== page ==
A New Impetus for Water Stewardship: The Evolution and Governance of LuWSI’s Multistakeholder Partnership
Collaborating for Change: The Organizational Structure of LuWSI
LuWSI is a multistakeholder collaboration platform that brings together public sector, private sector, civil society, and development organizations to work towards achieving water security for the residents and businesses of Lusaka. The partnership engages in dialogue, leadership, analysis, knowledge generation, advocacy, and awareness-raising to plan and develop projects for a healthy and prosperous city of Lusaka.
Growing Together: The Evolution and Governance of LuWSI’s Multistakeholder Partnership
With support from GIZ’s International Water Stewardship Programme (now NatuReS) in 2016, LuWSI has grown from 16 to over 33 partners who collaborate through the platform. LuWSI partners are bound by an MOU signed by the leadership of each organization. The partnership is governed by a Steering Board responsible for overall decision-making. The Technical Committees are responsible for knowledge, advocacy, projects, collaboration, resourcing, and membership. LuWSI’s administrative body is the secretariat, which coordinates the day-to-day affairs of the partnership. The secretariat has two full-time staff and has been housed at the National Water Supply and Sanitation Council (NWASCO) since 2018, one of the founding partners of LuWSI.
Importance of Formalizing the Partnership
LuWSI is a novel multistakeholder partnership for natural resources stewardship in Lusaka. Formalization is vital for its functionality and sustainability. It establishes the partnership as a legal entity, inspiring confidence and conferring legitimacy. Formalization also enables the partnership to manage funds and provide job security for its employees.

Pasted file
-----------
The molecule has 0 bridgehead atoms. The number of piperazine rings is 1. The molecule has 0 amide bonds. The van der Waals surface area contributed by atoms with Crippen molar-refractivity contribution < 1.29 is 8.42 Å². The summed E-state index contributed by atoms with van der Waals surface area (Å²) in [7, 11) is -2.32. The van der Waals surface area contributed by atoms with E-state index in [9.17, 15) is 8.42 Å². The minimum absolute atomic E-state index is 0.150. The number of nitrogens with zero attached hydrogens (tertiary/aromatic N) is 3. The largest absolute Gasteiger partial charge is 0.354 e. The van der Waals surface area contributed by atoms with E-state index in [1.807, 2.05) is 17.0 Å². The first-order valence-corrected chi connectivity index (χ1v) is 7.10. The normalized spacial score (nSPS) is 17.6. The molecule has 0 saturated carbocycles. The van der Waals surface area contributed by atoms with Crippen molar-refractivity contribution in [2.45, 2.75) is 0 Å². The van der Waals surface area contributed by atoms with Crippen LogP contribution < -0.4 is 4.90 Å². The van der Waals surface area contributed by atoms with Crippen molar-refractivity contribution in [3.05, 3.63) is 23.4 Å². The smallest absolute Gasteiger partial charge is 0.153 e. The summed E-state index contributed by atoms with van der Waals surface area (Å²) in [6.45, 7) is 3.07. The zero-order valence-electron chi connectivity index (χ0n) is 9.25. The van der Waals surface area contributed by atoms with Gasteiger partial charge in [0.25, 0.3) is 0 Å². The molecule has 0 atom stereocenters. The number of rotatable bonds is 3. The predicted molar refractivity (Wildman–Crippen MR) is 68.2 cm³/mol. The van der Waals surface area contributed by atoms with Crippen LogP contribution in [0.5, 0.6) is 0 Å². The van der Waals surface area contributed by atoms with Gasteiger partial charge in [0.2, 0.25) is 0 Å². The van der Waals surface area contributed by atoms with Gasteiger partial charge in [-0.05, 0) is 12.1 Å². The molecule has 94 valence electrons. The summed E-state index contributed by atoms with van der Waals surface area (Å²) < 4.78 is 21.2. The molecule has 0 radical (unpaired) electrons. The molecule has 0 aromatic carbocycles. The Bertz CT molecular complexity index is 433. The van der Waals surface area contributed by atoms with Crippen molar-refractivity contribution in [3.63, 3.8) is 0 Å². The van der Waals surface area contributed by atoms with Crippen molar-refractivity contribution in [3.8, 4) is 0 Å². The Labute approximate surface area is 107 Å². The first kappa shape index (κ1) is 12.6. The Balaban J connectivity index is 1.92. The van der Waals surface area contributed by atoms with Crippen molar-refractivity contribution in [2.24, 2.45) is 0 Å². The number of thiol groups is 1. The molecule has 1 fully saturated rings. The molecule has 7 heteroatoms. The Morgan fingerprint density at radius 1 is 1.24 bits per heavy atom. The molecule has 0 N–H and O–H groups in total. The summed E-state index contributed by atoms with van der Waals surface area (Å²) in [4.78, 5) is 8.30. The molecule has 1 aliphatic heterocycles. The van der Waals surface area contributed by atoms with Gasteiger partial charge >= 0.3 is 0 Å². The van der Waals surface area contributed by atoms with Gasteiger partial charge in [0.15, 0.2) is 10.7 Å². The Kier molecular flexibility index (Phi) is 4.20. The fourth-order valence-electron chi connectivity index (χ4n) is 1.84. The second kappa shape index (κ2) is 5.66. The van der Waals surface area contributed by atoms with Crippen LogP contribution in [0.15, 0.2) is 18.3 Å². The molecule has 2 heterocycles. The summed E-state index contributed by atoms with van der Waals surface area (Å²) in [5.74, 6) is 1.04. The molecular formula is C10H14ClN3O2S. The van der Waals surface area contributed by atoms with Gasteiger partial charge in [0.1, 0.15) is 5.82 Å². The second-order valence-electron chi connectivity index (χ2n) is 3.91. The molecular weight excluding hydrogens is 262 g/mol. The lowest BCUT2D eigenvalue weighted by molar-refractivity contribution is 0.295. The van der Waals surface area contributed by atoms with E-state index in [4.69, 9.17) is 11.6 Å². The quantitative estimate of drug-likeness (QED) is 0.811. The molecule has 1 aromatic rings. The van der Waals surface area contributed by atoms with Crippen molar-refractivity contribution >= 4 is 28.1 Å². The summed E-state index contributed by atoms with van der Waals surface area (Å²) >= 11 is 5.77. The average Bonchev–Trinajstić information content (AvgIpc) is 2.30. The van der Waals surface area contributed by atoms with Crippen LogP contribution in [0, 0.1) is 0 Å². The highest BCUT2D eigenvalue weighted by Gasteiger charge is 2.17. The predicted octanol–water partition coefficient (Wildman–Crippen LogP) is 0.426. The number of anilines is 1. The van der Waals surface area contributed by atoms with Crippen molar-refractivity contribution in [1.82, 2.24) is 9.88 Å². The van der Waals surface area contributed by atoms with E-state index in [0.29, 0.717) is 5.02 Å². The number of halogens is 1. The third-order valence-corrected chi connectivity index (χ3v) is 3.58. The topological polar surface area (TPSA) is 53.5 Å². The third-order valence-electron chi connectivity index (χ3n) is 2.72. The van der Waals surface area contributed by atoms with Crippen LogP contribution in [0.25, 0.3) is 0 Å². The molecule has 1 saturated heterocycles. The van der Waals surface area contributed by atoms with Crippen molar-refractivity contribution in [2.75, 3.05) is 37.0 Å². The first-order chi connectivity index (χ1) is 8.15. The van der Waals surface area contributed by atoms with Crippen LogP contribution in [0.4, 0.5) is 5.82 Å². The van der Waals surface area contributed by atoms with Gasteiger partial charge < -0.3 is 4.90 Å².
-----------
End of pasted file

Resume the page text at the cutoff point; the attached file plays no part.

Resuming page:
The Journey Towards Formalization
In 2017, The Nature Conservancy (TNC) supported a study to assess various options for formalizing the LuWSI partnership. The study evaluated formalization as a trust, a private company limited by shares, a private company limited by guarantee, an association, a non-governmental organization, and a water users association. After careful evaluation, the most viable option was to legalize the partnership as a company limited by guarantee. However, private sector companies and government institutions expressed skepticism, as it was not yet clear what the legal and administrative implications were for each organization that had joined the partnership at that time.
The partnership initially postponed the decision until 2021. In that year, the National Water Supply and Sanitation Council (NWASCO), Lusaka Water Supply and Sanitation Company (LWSC), Zambian Breweries (ZB), and Coca-Cola Beverages Zambia (CCBZ) renewed their efforts to formalize the partnership. These institutions conducted a detailed legal analysis with implications, which alleviated concerns about formalizing the partnership as a company limited by guarantee. This option was deemed the most suitable for LuWSI, as it would enable the partnership to subsist as a well-defined independent legal entity that operates in the best interests of its objectives. It entails stringent fiduciary reporting requirements that are beneficial for accountability, is tax exempt, allows for ease of entry and exit of new members without property transfer, and is not affected by changes in membership, guarantors, and directors. The LuWSI Steering Board reached consensus on this option, and the LuWSI secretariat began registration formalities, resulting in the formalization of the partnership in December 2022.
With this new impetus and momentum, the partnership is actively seeking to increase resource mobilization to ensure the functionality of the secretariat and effective coordination of stakeholder engagements and projects. A Partnership wide workshop is scheduled for May 2023 to discuss the prioritisation of activities for the year and resourcing strategies.
Author: Sonile Mutafya, NatuReS Advisor Zambia